Florence King once wrote, "Children are admirably gimlet-eyed before adults put them through the American make-over program," and the evening made me think she was right.
This started out as a reply to Kelly's last comment two posts down, and then I realized it was too long, so now it is a post!
I was just discussing "The End" with Art Boy over breakfast and trying to explain my frustration with the series. Much as I love it, it often feels as though Mr. Snicket is writing a long joke more than writing a story, and long jokes can wear thin. Sometimes it's not quite cartoony enough. My favorite installment is still "The Wide Window," which I think just strikes the perfect balance between the dreary (cold cucumber soup) and the ridiculous (Captain Sham).
Anyway, "The End" is similar in tone to the last few books. It introduces a bunch of new complications that Mr. Snicket obviously finds funny, but that don't answer the questions you've had. There are a couple of answers and some surprising revelations, and a satisfactory moving-forward of things at the end (I thought), but on the whole it was bittersweet. So many series subplots are just allowed to drop. It's probably best to warn you that the entire book takes place on an island. I kept waiting for them to leave and go back to some of the other places in the books, but they don't. It's certainly worth reading, though, if you've come this far.
The series never really recaptured my heart after "The Austere Academy." "The Slippery Slope" came close, partly because of the development of Sunny. I think Mr. Wufflekins is right about her: she could ditch the others and be fine on her own.
We watched "Bride of Re-Animator" the other night, which we had been warned by a knowledgeable party not to do, but I thought it wasn't that bad. The highlight though was the very first scene, when the fetching female lead comes running into the tent. I whapped Art Boy ("ow!" he said) and yelled "It's Alotta Fagina!" So that was a thrill. (It looks like she's kept respectably busy ever since this movie. You go, Fabiana Udenio!) Once more, I could have done without the animals being horribly killed, but a talking severed head with bat wings covers a multitude of sins.
Meanwhile, here's a "Jericho" update from Art Boy: Kansas has reverse 911 system! One woman can't wait for a latte! The internet was built by the military...it was meant to survive a nuclear war! (hmm. i doubt that)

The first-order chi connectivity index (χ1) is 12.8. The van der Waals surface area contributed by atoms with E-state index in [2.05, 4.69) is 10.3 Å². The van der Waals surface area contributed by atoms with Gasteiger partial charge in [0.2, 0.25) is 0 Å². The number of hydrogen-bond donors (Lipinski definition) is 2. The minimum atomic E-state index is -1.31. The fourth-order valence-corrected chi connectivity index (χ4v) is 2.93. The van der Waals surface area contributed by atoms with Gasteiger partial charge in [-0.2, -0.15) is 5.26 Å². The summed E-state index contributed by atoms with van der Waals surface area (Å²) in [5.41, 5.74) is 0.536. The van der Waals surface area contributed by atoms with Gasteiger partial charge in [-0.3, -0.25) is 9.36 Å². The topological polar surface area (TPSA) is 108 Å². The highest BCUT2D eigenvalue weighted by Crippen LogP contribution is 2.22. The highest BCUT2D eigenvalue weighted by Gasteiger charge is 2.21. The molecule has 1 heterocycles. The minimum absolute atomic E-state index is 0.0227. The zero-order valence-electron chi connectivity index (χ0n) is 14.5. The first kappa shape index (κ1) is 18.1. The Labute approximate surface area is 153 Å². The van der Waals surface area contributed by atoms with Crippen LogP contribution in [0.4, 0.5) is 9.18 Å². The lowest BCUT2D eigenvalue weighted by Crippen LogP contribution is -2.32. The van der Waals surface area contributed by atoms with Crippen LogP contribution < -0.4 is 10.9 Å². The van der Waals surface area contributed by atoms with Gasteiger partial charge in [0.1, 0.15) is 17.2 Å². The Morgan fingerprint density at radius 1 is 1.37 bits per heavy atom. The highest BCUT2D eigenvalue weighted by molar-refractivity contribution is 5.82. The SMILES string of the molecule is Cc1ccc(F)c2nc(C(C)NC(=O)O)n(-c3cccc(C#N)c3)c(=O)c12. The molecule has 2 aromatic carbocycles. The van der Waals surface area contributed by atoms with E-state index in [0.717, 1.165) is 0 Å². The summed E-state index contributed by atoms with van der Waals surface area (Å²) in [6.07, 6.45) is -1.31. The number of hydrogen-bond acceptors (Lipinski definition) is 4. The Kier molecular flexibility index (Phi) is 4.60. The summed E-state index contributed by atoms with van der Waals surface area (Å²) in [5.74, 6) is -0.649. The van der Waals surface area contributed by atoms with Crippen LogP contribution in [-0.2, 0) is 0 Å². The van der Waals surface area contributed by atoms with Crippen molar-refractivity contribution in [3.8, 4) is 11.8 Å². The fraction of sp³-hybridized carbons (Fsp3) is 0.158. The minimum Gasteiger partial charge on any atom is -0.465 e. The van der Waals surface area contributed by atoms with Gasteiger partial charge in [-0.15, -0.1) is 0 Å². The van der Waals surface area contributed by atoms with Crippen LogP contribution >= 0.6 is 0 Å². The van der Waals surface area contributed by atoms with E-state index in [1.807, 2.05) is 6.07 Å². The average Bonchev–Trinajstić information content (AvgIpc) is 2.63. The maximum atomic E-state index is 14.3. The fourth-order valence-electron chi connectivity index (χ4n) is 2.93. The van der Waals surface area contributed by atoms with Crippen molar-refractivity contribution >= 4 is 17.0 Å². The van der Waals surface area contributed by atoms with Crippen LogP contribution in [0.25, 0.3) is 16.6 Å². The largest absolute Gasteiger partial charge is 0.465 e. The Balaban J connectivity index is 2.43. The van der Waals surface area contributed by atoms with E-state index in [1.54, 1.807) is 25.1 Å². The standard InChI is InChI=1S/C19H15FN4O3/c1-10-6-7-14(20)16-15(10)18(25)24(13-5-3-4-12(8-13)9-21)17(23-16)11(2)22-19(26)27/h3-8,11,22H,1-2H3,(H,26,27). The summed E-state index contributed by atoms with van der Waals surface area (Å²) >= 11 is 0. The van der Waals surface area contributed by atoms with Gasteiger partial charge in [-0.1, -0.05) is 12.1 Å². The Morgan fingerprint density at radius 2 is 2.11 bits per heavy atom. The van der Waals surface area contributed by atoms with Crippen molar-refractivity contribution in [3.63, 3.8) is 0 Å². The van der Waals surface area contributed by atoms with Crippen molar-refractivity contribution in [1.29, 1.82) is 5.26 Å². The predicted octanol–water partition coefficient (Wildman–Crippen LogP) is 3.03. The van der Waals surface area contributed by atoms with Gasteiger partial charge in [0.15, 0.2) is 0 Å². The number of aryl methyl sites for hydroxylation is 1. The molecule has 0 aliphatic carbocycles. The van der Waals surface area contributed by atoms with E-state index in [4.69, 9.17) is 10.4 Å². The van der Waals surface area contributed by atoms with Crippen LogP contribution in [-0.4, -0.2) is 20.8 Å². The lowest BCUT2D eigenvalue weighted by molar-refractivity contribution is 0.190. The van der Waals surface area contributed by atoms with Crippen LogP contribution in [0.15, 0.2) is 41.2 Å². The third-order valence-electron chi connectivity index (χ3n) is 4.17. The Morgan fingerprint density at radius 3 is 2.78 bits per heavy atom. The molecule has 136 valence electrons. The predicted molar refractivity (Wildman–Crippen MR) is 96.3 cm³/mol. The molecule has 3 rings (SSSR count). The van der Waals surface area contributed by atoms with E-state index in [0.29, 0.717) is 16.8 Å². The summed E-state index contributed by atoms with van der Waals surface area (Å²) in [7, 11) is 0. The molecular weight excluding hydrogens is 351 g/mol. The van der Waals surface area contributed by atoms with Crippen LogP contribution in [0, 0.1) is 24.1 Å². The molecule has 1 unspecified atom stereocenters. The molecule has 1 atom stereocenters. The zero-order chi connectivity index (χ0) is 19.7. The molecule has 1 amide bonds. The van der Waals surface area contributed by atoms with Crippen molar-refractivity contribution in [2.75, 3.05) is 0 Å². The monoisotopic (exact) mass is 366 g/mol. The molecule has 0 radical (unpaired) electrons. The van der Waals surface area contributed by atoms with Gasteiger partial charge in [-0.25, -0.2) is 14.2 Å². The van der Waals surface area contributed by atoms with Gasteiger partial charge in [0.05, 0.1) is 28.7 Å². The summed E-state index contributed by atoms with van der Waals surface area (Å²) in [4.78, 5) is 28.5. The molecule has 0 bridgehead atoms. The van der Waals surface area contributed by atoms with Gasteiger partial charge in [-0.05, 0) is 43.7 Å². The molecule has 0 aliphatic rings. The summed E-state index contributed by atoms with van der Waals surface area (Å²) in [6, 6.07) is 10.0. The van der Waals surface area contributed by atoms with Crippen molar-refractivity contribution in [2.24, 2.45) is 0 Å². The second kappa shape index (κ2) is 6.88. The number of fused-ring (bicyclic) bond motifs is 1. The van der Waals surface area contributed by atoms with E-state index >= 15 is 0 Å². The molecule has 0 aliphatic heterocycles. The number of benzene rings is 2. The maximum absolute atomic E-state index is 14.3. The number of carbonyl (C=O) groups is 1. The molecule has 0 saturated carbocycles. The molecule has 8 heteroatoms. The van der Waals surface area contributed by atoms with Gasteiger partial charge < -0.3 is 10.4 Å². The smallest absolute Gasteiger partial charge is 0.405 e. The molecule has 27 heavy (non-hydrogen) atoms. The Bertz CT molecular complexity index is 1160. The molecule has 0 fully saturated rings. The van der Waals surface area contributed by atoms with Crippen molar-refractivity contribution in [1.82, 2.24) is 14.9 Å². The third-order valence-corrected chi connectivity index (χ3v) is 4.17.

Today turned out to be my only day off this week; I am going to have some overtime money to spend on fripperies. My job is not particularly taxing but it's still uniquely exhausting to finish a seven-day stretch. Tonight Art Boy and I went to the beach to watch the sunset while eating excellent Belgian fries with garlic mayonnaise. It had been a couple weeks since we've been able to do that (and we'd never tried it with fries!), so it felt marvelous.
Earlier I drove to the rather fetching little community of San Dimas to visit Mrs. Nelson's Toy and Book Shop. The worthy Mrs. Nelson is sponsoring an appearance by Lemony Snicket next week and only gives away tickets with book purchases. So I picked up my copy of "The End," as well as really altogether too many other children's books considering I don't have children, and secured tickets for myself and a very sporting Art Boy. "The evening might run kind of late," warned the kindly cashier. "How old are your children?"
"Erm, they're for me and my partner," I said. "Am I allowed to go?"
"Why, of course you are!" she said. So that was a relief. Am very excited about the show, as we are also Stephin Merritt fans! I also scored a good-looking book for the niece and a Spanish-language edition of one of the nephew's favorite books, "David Gets In Trouble." He will be learning Spanish in kindergarten next year, the lucky little cabron.
Now Art Boy is watching the Mets/Cardinals game (it amazes me that I know who is playing and why it is significant; yes, grasshoppers, love really changes one) and I have been asked to choose a carryout service for dinner. I may instead have another Manhattan and get even sillier.